As its name indicates, Deutsche Bank is not a Swiss bank. But it does have a Swiss banking unit, for the same reason every other bank has a subsidiary in a country home to fewer people than New York City, which is the reason why said country of eight million people living on top of mountains has exactly one notable industry: banking. Historically speaking, the kind of banking that means you might not have to pay taxes.
Of course, this sort of banking has run into some troubles, recently, not least of all from Deutsche Bank’s home country. And without Angela Merkel’s willingness to throw down á la François Hollande with Barack Obama, and frankly without much risk to itself, the Frankfurters aren’t putting up a fight. Read more »
Swiss parliament rejected a bill designed to resolve a dispute over undeclared bank accounts held by U.S. citizens, potentially setting the stage for American prosecution of the country’s banks. Members of parliament’s lower house voted 123 to 63 against the bill, which would have allowed Swiss banks to cooperate with the U.S. and to settle a long-running dispute over wealthy American tax evaders. The government has said it has no plan B, in the event of the bill failing to pass. [Bloomberg]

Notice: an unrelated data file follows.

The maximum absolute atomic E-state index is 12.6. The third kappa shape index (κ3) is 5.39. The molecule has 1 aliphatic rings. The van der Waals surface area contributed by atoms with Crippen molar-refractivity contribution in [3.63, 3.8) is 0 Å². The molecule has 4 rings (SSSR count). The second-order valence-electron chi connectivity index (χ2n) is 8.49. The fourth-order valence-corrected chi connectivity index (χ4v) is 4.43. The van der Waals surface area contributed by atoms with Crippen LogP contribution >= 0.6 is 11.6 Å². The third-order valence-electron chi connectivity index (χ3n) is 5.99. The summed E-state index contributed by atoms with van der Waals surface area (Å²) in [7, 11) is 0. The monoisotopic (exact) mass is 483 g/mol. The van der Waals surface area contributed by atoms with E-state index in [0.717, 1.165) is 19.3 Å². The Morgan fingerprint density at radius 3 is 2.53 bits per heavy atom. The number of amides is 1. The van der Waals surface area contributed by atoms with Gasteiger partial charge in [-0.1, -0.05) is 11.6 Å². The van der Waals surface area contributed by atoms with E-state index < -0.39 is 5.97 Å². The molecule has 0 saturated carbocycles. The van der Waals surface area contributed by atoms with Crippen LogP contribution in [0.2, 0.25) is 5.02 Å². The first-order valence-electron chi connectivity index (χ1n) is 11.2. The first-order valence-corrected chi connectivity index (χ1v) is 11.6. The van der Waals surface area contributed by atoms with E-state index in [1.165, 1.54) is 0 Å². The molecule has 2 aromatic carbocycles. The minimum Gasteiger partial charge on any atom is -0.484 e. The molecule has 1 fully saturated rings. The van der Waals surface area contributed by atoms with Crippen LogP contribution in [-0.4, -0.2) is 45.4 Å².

Time was, you could count on Swiss banks to assist their clients in the business of not paying taxes, having practically written the book on how to go about keeping one’s assets a secret from prying eyes (Chapter 1: Discarded toothpaste containers make a great place to stash diamonds). Now? Not only are they no longer providing the service, they’re suddenly too good to associate with people whose hands aren’t clean. Read more »